Jeffrey M. Jacobson, MD; Barbara J. Turner, MD; Elias Abrutyn, MD
Potential Financial Conflicts of Interest: Grants received: B. Turner (Pfizer).
Requests for Single Reprints: Jeffrey M. Jacobson, MD, Division of Infectious Diseases and HIV Medicine, Drexel University College of Medicine, 245 North 15th Street, Mail Stop 461, Philadelphia, PA 19102; e-mail, email@example.com.
Current Author Addresses: Dr. Jacobson: Drexel University College of Medicine, 245 North 15th Street, Mail Stop 461, Philadelphia, PA 19102.
Dr. Turner: Division of General Internal Medicine, University of Pennsylvania School of Medicine, 1123 Blockley Hall, 423 Guardian Drive, Philadelphia, PA 19104-6021.
Jacobson J., Turner B., Abrutyn E.; Trials That Matter: CD4+ T-Lymphocyte Count–Guided Interruption of Antiretroviral Therapy in HIV-Infected Patients. Ann Intern Med. 2007;146:682-683. doi: 10.7326/0003-4819-146-9-200705010-00014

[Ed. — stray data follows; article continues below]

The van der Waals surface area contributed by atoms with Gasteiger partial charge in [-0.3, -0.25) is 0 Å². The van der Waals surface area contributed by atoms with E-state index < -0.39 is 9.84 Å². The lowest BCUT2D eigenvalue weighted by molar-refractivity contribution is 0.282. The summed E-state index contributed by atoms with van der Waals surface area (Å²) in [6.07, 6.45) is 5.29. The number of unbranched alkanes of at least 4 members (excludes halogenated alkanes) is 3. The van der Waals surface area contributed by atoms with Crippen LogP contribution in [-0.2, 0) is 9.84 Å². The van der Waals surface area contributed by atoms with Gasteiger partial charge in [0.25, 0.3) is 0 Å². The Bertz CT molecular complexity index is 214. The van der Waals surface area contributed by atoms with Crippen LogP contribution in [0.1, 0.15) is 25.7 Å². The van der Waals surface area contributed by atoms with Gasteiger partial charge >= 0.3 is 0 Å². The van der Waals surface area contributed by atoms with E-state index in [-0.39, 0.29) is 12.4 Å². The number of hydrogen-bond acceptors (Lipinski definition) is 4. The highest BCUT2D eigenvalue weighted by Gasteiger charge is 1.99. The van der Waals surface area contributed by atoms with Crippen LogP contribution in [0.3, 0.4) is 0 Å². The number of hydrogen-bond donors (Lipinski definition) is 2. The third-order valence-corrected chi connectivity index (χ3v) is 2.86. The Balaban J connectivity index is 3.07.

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Published: Ann Intern Med. 2007;146(9):682-683.
Editor's Note:We are deeply sorry to report that Dr. Abrutyn died unexpectedly while preparing this editorial for publication. He was an associate editor of Annals for 29 years, which is just one of many accomplishments of a splendid life in medicine. An appreciation of his career appears elsewhere in this issue.
Advances in antiretroviral chemotherapy have been remarkably successful in suppressing HIV replication, preventing or reversing much of the immunologic damage from HIV infection, reducing the incidence of clinical events and hospitalizations, and prolonging life (1). However, treatment is merely suppressive, not curative (2), and antiretroviral therapy is associated with clinical toxicity, emergence of drug resistance, substantial cost, and burdensome pill-taking. As a result, the concept of structured interruptions to treatment is attractive. Proponents of structured treatment interruption have had several theoretical goals, including providing pulse exposures of viral antigens as an autoimmunization strategy to boost anti-HIV immune responses (3–5); repopulating with drug-sensitive “wild-type” virus in persons with multidrug-resistant HIV (6–9); and reducing drug exposure and its adverse clinical, social, and economic consequences (10–12).
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Infectious Disease, HIV.
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Print ISSN: 0003-4819 | Online ISSN: 1539-3704
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